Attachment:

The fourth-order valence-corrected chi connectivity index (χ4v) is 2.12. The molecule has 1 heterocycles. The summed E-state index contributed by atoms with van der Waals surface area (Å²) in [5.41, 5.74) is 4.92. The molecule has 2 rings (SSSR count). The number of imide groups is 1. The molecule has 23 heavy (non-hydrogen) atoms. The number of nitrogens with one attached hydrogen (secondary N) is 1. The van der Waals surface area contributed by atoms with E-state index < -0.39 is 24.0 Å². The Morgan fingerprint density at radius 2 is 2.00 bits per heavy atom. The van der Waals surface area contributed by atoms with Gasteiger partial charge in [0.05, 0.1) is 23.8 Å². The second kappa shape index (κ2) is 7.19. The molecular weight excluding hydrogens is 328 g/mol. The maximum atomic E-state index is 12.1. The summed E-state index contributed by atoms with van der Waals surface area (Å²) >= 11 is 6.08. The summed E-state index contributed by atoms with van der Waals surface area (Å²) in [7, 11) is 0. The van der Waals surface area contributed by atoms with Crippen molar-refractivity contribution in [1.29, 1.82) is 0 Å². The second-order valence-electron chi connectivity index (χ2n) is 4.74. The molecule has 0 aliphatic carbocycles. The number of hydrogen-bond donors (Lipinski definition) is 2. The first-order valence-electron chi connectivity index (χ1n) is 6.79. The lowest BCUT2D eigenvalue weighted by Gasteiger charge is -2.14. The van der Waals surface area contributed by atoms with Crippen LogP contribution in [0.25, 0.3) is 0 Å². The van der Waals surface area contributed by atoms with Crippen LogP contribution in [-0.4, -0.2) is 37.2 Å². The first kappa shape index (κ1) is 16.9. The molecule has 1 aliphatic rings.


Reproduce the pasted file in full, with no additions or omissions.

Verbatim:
The fourth-order valence-corrected chi connectivity index (χ4v) is 2.12. The molecule has 1 heterocycles. The summed E-state index contributed by atoms with van der Waals surface area (Å²) in [5.41, 5.74) is 4.92. The molecule has 2 rings (SSSR count). The number of imide groups is 1. The molecule has 23 heavy (non-hydrogen) atoms. The number of nitrogens with one attached hydrogen (secondary N) is 1. The van der Waals surface area contributed by atoms with E-state index < -0.39 is 24.0 Å². The Morgan fingerprint density at radius 2 is 2.00 bits per heavy atom. The van der Waals surface area contributed by atoms with Gasteiger partial charge in [0.05, 0.1) is 23.8 Å². The second kappa shape index (κ2) is 7.19. The molecular weight excluding hydrogens is 328 g/mol. The maximum atomic E-state index is 12.1. The summed E-state index contributed by atoms with van der Waals surface area (Å²) >= 11 is 6.08. The summed E-state index contributed by atoms with van der Waals surface area (Å²) in [7, 11) is 0. The van der Waals surface area contributed by atoms with Crippen molar-refractivity contribution in [1.29, 1.82) is 0 Å². The second-order valence-electron chi connectivity index (χ2n) is 4.74. The molecule has 0 aliphatic carbocycles. The number of hydrogen-bond donors (Lipinski definition) is 2. The first-order valence-electron chi connectivity index (χ1n) is 6.79. The lowest BCUT2D eigenvalue weighted by Gasteiger charge is -2.14. The van der Waals surface area contributed by atoms with Crippen LogP contribution in [0.25, 0.3) is 0 Å². The van der Waals surface area contributed by atoms with Crippen LogP contribution in [-0.4, -0.2) is 37.2 Å². The first kappa shape index (κ1) is 16.9. The molecule has 1 aliphatic rings.